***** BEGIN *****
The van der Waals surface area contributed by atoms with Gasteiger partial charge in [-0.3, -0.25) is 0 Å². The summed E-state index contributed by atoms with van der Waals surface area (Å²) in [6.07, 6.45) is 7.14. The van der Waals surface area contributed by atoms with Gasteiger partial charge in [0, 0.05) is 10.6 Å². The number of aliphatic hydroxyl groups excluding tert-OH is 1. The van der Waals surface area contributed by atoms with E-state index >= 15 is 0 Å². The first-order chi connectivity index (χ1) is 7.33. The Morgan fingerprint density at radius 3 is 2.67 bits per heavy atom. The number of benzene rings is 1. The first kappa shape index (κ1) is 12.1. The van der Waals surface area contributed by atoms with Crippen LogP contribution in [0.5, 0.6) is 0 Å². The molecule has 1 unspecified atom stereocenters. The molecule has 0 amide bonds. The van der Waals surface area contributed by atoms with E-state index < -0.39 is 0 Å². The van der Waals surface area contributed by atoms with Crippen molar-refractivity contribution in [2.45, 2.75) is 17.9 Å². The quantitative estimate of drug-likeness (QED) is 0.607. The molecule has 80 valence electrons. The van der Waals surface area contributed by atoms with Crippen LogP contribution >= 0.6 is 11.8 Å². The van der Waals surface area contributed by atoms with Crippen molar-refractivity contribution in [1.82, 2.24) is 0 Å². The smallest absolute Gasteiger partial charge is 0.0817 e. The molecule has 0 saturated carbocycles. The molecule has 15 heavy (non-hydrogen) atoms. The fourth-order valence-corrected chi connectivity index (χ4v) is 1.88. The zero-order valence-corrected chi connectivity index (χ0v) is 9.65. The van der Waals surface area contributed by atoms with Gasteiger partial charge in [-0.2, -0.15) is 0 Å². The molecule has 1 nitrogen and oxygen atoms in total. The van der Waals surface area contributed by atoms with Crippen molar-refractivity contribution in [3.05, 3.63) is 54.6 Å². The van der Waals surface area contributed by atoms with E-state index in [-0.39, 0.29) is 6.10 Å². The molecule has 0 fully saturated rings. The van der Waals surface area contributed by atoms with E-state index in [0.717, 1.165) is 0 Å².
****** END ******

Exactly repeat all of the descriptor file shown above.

The van der Waals surface area contributed by atoms with Gasteiger partial charge in [-0.3, -0.25) is 0 Å². The summed E-state index contributed by atoms with van der Waals surface area (Å²) in [6.07, 6.45) is 7.14. The van der Waals surface area contributed by atoms with Gasteiger partial charge in [0, 0.05) is 10.6 Å². The number of aliphatic hydroxyl groups excluding tert-OH is 1. The van der Waals surface area contributed by atoms with E-state index >= 15 is 0 Å². The first-order chi connectivity index (χ1) is 7.33. The Morgan fingerprint density at radius 3 is 2.67 bits per heavy atom. The number of benzene rings is 1. The first kappa shape index (κ1) is 12.1. The van der Waals surface area contributed by atoms with Crippen LogP contribution in [0.5, 0.6) is 0 Å². The molecule has 1 unspecified atom stereocenters. The molecule has 0 amide bonds. The van der Waals surface area contributed by atoms with E-state index < -0.39 is 0 Å². The van der Waals surface area contributed by atoms with Crippen molar-refractivity contribution in [2.45, 2.75) is 17.9 Å². The quantitative estimate of drug-likeness (QED) is 0.607. The molecule has 80 valence electrons. The van der Waals surface area contributed by atoms with Crippen LogP contribution >= 0.6 is 11.8 Å². The van der Waals surface area contributed by atoms with Crippen molar-refractivity contribution in [1.82, 2.24) is 0 Å². The smallest absolute Gasteiger partial charge is 0.0817 e. The molecule has 0 saturated carbocycles. The molecule has 15 heavy (non-hydrogen) atoms. The fourth-order valence-corrected chi connectivity index (χ4v) is 1.88. The zero-order valence-corrected chi connectivity index (χ0v) is 9.65. The van der Waals surface area contributed by atoms with Gasteiger partial charge in [-0.2, -0.15) is 0 Å². The molecule has 1 nitrogen and oxygen atoms in total. The van der Waals surface area contributed by atoms with Crippen molar-refractivity contribution in [3.05, 3.63) is 54.6 Å². The van der Waals surface area contributed by atoms with E-state index in [-0.39, 0.29) is 6.10 Å². The molecule has 0 fully saturated rings. The van der Waals surface area contributed by atoms with E-state index in [0.717, 1.165) is 0 Å².